Perspective

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Have you ever wondered what is like to live a life knowing that as each day passes, you might be losing some physical or mental abilities you once had? Gain perspective on this experience with this question.

Think about that, I mean, really think about what that would mean to you personally.  How would your life change and how would you feel about how others see you? 

Yes, that is an almost impossible task, unless you, or a loved one, are living that life.  It is just too hard to REALLY comprehend until that is your reality.  Personally, I must continually try not to feel sorry for myself.  That mindset of self-pity is just not something that I will accept.  Of course, inevitably, as with everyone with a rare condition, “Why me” begins to ring in my head.

When I was 28 years old, I was diagnosed with Ataxia.  It is something I was born with but didn’t realize anything was wrong until that diagnosis.  Balance and coordination were always my issues growing up.  I didn’t even think there was anything wrong since that is the only way I knew.  I thought everyone struggled with balance, to some degree. 

Everyone, including myself, thought I grew too tall, too fast. 

I do remember having challenges with stairs growing up.  Specifically going down the stairs.  I used to get so excited when my feet would hit every stair and I could do it fast.  I could not always do it, so when I could, it was such an exhilarating feeling!  One of the other events that I remember is in 8th grade.  Or I should say, preparing for that 8th-grade year. 

I severely broke my wrist the day before school started and that eventually made my choice for me.  That was the year I was planning to play football.  But my biggest worry was not the physicality, but it was the practice drills, specifically the tires.  I knew that I could not do the required activity and that stressed me out.  So, when I broke my arm, the decision was made for me.  And after that, I didn’t give it much more thought.

Perspective

It is a very simple concept.   And in my opinion, everything in life is perspective.  Are you going to have a good day or a bad one?  That choice is up to you and not anyone else.  Internal change only happens when we take responsibility for our own actions.  There is no one to blame, so just focus on what you can do.

Too many of us, and that includes me, let outside factors dictate how we are going to feel and act.  It’s human nature but when you look at the situation from the outside, those issues are usually, not that big.  Yes, I am talking in general here, because sometimes, these challenges are life-threatening.  

No one can avoid all these obstacles.

Obstacles are a part of life and sometimes, the thing that makes life worth living.  How boring would it be if everyone was the same?  You need to make a determined choice to not let it into your head.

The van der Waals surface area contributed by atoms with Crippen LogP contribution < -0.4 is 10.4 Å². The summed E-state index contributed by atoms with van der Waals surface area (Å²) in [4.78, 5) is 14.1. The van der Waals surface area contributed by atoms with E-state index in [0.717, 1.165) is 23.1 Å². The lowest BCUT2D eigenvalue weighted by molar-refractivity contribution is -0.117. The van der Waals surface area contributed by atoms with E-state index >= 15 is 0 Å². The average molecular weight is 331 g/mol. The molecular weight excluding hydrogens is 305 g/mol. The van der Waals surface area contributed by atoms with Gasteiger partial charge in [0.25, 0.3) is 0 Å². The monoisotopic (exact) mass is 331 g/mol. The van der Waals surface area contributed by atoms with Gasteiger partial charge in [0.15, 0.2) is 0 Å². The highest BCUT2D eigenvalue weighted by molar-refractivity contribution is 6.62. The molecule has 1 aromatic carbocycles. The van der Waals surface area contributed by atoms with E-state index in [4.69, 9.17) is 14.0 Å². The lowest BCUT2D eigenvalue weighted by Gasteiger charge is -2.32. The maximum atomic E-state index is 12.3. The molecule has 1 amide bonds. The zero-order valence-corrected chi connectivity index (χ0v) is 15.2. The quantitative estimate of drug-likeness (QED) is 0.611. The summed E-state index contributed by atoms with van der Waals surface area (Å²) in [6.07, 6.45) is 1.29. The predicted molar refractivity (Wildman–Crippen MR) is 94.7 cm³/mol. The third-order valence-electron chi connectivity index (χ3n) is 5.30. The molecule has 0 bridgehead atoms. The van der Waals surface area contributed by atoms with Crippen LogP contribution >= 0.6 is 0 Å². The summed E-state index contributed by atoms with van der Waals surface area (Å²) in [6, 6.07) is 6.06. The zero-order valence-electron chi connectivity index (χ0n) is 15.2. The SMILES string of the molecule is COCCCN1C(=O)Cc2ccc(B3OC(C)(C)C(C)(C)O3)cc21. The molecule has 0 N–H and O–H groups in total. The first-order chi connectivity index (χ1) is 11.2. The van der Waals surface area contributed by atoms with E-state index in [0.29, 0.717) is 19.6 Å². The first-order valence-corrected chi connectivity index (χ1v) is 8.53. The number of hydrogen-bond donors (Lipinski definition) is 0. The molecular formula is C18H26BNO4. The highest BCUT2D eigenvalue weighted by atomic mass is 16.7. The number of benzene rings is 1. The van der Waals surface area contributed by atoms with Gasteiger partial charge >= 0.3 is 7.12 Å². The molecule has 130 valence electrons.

Over the years since my diagnosis and every year as it progresses, people tell me how well-adjusted I am to what is happening to me.  “You never let it bother you.” Or “If I had that pain, I would be angry all the time.”  I hear those words and am never quite sure what to do with them.  I have never been able to completely internalize it.  There is always that internal voice telling me that I can do more! 

I’ll let you into a little secret.  Remember my statement above, “Why me?”  That question is always bouncing around between my ears.  I must make a choice every day.  If I let my situation stop me or start thinking my life is out of control, it will be.

“My advice to other disabled people would be, to concentrate on things your disability doesn’t prevent you doing well, and don’t regret the things it interferes with.  Don’t be disabled in spirit as well as physically.” 

Stephen Hawking

Choose to live as if there is nothing wrong.

I choose to live every day doing what I can to stop the progression.  Or at the very least, slow it down.  I want to live as close to the life I imagined growing up!  We all need to remember that version of ourselves.  The one that had big goals and even bigger dreams.

Currently, there is no treatment or cure for my individual form.  It will continue to progress, and I have no control over the extent.  But what I can control is how I think and act. I will describe in future articles what I am personally doing to improve my physical and mental abilities.  Powerful things can happen if you just start to take steps toward improvement.

I am not giving up and neither should you!  If you or any of your loved ones are in a similar situation, whatever the condition or diagnosis, focus on what you can control.  Start now and make small improvements every day.  Once you start to train yourself, the happy times will far outweigh the difficult ones!


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